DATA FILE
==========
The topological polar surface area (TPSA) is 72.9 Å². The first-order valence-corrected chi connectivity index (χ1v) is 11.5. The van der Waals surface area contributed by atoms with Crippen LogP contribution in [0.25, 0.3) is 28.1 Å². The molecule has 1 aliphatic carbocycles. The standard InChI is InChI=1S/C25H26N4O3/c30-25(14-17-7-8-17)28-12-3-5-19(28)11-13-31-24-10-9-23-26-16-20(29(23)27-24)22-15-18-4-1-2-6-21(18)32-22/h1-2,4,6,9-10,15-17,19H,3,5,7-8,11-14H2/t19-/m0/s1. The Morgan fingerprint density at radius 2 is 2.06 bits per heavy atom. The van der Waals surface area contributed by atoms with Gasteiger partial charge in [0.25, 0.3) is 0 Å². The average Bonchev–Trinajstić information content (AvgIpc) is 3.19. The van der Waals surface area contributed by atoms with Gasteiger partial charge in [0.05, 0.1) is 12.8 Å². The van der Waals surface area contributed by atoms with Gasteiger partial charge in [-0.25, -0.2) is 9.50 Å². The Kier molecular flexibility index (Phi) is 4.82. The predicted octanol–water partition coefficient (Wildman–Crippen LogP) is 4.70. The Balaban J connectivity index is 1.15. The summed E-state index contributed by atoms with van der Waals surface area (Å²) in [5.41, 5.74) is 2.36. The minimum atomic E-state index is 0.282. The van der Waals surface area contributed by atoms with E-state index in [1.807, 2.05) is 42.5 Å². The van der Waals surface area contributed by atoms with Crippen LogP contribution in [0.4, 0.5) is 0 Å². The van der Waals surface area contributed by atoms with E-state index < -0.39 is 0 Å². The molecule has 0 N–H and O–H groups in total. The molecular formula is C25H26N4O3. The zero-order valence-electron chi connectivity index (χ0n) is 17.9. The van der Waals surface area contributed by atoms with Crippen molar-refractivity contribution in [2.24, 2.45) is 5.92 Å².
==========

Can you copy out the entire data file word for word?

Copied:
The topological polar surface area (TPSA) is 72.9 Å². The first-order valence-corrected chi connectivity index (χ1v) is 11.5. The van der Waals surface area contributed by atoms with Crippen LogP contribution in [0.25, 0.3) is 28.1 Å². The molecule has 1 aliphatic carbocycles. The standard InChI is InChI=1S/C25H26N4O3/c30-25(14-17-7-8-17)28-12-3-5-19(28)11-13-31-24-10-9-23-26-16-20(29(23)27-24)22-15-18-4-1-2-6-21(18)32-22/h1-2,4,6,9-10,15-17,19H,3,5,7-8,11-14H2/t19-/m0/s1. The Morgan fingerprint density at radius 2 is 2.06 bits per heavy atom. The van der Waals surface area contributed by atoms with Gasteiger partial charge in [0.25, 0.3) is 0 Å². The average Bonchev–Trinajstić information content (AvgIpc) is 3.19. The van der Waals surface area contributed by atoms with Gasteiger partial charge in [0.05, 0.1) is 12.8 Å². The van der Waals surface area contributed by atoms with Gasteiger partial charge in [-0.25, -0.2) is 9.50 Å². The Kier molecular flexibility index (Phi) is 4.82. The predicted octanol–water partition coefficient (Wildman–Crippen LogP) is 4.70. The Balaban J connectivity index is 1.15. The summed E-state index contributed by atoms with van der Waals surface area (Å²) in [5.41, 5.74) is 2.36. The minimum atomic E-state index is 0.282. The van der Waals surface area contributed by atoms with E-state index in [1.807, 2.05) is 42.5 Å². The van der Waals surface area contributed by atoms with Crippen LogP contribution in [0.4, 0.5) is 0 Å². The van der Waals surface area contributed by atoms with E-state index < -0.39 is 0 Å². The molecule has 0 N–H and O–H groups in total. The molecular formula is C25H26N4O3. The zero-order valence-electron chi connectivity index (χ0n) is 17.9. The van der Waals surface area contributed by atoms with Crippen molar-refractivity contribution in [2.24, 2.45) is 5.92 Å².